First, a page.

This article was written by Clive Emary from the University of Hull, and was originally published by The Conversation.
Light plays a vital role in our everyday lives and technologies based on light are all around us. So we might expect that our understanding of light is pretty settled. But scientists have just uncovered a new fundamental property of light that gives new insight into the 150-year-old classical theory of electromagnetism and which could lead to applications manipulating light at the nanoscale.
It is unusual for a pure-theory physics paper to make it into the journal Science. So when one does, it's worth a closer look. In the new study, researchers bring together one of physics' most venerable set of equations - those of James Clerk's Maxwell's famous theory of light - with one of the hot topics in modern solid-state physics: the quantum spin Hall effect and topological insulators.
To understand what the fuss is about, let's first consider the behaviour of electrons in the quantum spin Hall effect. Electrons possess an intrinsic spin as if they were tiny spinning-tops, constantly rotating about their axis. This spin is a quantum-mechanical property, however, and special rules apply - the electron has only two options open to it: it can either spin clockwise or anticlockwise (conventionally called spin-up or spin-down), but the magnitude of the spin is always fixed.
In certain materials, the spin of the electron can have a big effect on the way electrons move. This effect is called "spin-orbit coupling" and we can get an idea of how it works with a footballing analogy. By hitting a freekick with spin, a footballer can make the ball deviate to the left or the right as it travels through the air. The direction of the movement depends on which way the ball is spinning.
Spin-orbit coupling causes electrons to experience an analogous spin-dependent deflection as they travel, although the effect arises not from the Magnus effect as in the case for the football, but from electric fields within the material.
A normal electrical current consists of an equal mixture of moving spin-up and spin-down electrons. Due to the spin-orbit effect, spin-up electrons will be deflected one way, while spin-down electrons will be deflected the other. Eventually the deflected electrons will reach the edges of the material and be able to travel no further. The spin-orbit coupling thus leads to an accumulation of electrons with different spins on opposite sides of the sample.
This effect is known as the classical spin Hall effect, and quantum mechanics adds a dramatic twist on top. The quantum-mechanical wave nature of the travelling electrons organises them into neat channels along the edges of the sample. In the bulk of the material, there is no net spin. But at each edge, there form exactly two electron-carrying channels, one for spin-up electrons and one for spin-down. These edge channels possess a further remarkable property: the electrons that move in them are impervious to the disorder and imperfections that usually cause resistance and energy loss.
This precise ordering of the electrons into spin-separated, perfectly conducting channels is known as the quantum spin Hall effect, which is a classic example of a "topological insulator"– a material that is an electrical insulator on the inside but that can conduct electricity on its surface. Such materials represent a fundamentally distinct organisation of matter and promise much in the way of spintronic applications. Read heads of hard drives based on this technology are currently used in industry.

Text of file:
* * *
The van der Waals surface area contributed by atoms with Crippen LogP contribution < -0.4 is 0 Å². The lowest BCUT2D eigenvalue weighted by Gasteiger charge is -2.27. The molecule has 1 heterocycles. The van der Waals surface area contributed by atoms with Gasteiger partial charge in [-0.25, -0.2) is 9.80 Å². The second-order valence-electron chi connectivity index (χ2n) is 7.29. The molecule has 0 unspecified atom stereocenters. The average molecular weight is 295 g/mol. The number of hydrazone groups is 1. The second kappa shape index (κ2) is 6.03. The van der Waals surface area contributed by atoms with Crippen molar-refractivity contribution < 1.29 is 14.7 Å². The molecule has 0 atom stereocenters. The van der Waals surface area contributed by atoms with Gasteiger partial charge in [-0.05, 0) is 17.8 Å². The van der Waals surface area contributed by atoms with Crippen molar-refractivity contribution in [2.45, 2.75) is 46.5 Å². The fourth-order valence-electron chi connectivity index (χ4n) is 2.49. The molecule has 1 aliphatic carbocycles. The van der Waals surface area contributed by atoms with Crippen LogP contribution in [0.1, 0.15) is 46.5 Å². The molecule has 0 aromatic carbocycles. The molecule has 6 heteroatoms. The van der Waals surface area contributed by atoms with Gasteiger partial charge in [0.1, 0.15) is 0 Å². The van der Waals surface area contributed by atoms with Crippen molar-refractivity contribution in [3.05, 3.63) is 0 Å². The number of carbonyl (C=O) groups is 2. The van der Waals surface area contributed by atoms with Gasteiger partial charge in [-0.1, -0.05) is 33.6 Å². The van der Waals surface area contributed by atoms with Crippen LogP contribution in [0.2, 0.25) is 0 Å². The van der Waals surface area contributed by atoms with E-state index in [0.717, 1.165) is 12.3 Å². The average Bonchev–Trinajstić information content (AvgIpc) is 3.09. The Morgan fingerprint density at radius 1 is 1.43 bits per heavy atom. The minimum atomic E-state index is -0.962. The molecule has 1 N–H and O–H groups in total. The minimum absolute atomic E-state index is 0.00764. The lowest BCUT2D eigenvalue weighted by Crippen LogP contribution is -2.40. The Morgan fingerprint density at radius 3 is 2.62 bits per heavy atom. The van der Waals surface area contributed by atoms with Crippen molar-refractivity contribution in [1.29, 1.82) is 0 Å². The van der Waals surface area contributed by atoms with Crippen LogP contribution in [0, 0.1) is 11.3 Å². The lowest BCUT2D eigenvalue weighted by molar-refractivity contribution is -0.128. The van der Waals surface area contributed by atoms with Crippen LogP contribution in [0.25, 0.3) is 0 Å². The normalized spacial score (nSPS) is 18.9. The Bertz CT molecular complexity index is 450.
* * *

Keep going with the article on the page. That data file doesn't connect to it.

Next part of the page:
Beginning to see the light
Now, the new study suggests that the seeds of this seemingly exotic quantum spin Hall effect are actually all around us. And it is not to electrons that we should look to find them, but rather to light itself.
In modern physics, matter can be described either as a wave or a particle. In Maxwell's theory, light is an electromagnetic wave. This means it travels as a synchronised oscillation of electric and magnetic fields. By considering the way in which these fields rotate as the wave propagates, the researchers were able to define a property of the wave, the "transverse spin", that plays the role of the electron spin in the quantum spin Hall effect.
In a homogeneous medium, like air, this spin is exactly zero. However, at the interface between two media (air and gold, for example), the character of the waves change dramatically and a transverse spin develops. Furthermore, the direction of this spin is precisely locked to the direction of travel of the light wave at the interface. Thus, when viewed in the correct way, we see that the basic topological ingredients of the quantum spin Hall effect that we know for electrons are shared by light waves.
This is important because there has been an array of high-profile experiments demonstrating coupling between the spin of light and its direction of propagation at surfaces. This new work gives a integrative interpretation of these experiments as revealing light's intrinsic quantum spin Hall effect. It also points to a certain universality in the behaviour of waves at surfaces, be they quantum-mechanical electron waves or Maxwell's classical waves of light.
Harnessing the spin-orbit effect will open new possibilities for controlling light at the nanoscale. Optical connections, for example, are seen as a way of increasing computer performance, and in this context, the spin-orbit effect could be used to rapidly reroute optical signals based on their spin. With applications proposed in optical communications, metrology, and quantum information processing, it will be interesting to see how the impact of this new twist on an old theory unfolds.
Clive Emary is lecturer in physics at University of Hull.
This article was originally published on The Conversation. Read the original article.